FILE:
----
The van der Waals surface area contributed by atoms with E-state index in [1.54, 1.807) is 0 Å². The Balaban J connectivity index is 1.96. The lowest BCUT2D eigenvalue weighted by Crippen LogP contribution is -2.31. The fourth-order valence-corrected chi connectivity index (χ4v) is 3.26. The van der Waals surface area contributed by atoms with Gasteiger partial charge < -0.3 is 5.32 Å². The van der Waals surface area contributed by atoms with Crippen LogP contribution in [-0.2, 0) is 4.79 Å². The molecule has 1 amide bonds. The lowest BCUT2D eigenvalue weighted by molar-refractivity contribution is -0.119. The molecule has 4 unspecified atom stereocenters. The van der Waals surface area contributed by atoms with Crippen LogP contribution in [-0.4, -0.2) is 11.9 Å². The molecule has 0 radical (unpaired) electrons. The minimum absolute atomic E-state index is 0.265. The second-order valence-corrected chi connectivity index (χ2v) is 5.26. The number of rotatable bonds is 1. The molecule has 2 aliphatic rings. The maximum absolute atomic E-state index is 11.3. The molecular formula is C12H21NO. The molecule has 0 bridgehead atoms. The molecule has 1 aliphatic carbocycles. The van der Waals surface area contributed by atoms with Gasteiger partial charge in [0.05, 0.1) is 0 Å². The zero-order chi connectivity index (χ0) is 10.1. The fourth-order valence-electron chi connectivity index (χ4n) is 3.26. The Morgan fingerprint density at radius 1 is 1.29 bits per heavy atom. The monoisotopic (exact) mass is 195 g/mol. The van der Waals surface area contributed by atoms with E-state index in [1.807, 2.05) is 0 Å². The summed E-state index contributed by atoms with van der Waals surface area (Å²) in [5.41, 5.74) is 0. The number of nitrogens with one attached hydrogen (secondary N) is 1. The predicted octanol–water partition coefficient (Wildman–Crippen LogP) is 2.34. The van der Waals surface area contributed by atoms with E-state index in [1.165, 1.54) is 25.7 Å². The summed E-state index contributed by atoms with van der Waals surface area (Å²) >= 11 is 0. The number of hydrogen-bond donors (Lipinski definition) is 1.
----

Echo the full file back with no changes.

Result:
The van der Waals surface area contributed by atoms with E-state index in [1.54, 1.807) is 0 Å². The Balaban J connectivity index is 1.96. The lowest BCUT2D eigenvalue weighted by Crippen LogP contribution is -2.31. The fourth-order valence-corrected chi connectivity index (χ4v) is 3.26. The van der Waals surface area contributed by atoms with Gasteiger partial charge < -0.3 is 5.32 Å². The van der Waals surface area contributed by atoms with Crippen LogP contribution in [-0.2, 0) is 4.79 Å². The molecule has 1 amide bonds. The lowest BCUT2D eigenvalue weighted by molar-refractivity contribution is -0.119. The molecule has 4 unspecified atom stereocenters. The van der Waals surface area contributed by atoms with Crippen LogP contribution in [-0.4, -0.2) is 11.9 Å². The molecule has 0 radical (unpaired) electrons. The minimum absolute atomic E-state index is 0.265. The second-order valence-corrected chi connectivity index (χ2v) is 5.26. The number of rotatable bonds is 1. The molecule has 2 aliphatic rings. The maximum absolute atomic E-state index is 11.3. The molecular formula is C12H21NO. The molecule has 0 bridgehead atoms. The molecule has 1 aliphatic carbocycles. The van der Waals surface area contributed by atoms with Gasteiger partial charge in [0.05, 0.1) is 0 Å². The zero-order chi connectivity index (χ0) is 10.1. The fourth-order valence-electron chi connectivity index (χ4n) is 3.26. The Morgan fingerprint density at radius 1 is 1.29 bits per heavy atom. The monoisotopic (exact) mass is 195 g/mol. The van der Waals surface area contributed by atoms with E-state index in [1.807, 2.05) is 0 Å². The summed E-state index contributed by atoms with van der Waals surface area (Å²) in [5.41, 5.74) is 0. The number of nitrogens with one attached hydrogen (secondary N) is 1. The predicted octanol–water partition coefficient (Wildman–Crippen LogP) is 2.34. The van der Waals surface area contributed by atoms with E-state index in [1.165, 1.54) is 25.7 Å². The summed E-state index contributed by atoms with van der Waals surface area (Å²) >= 11 is 0. The number of hydrogen-bond donors (Lipinski definition) is 1.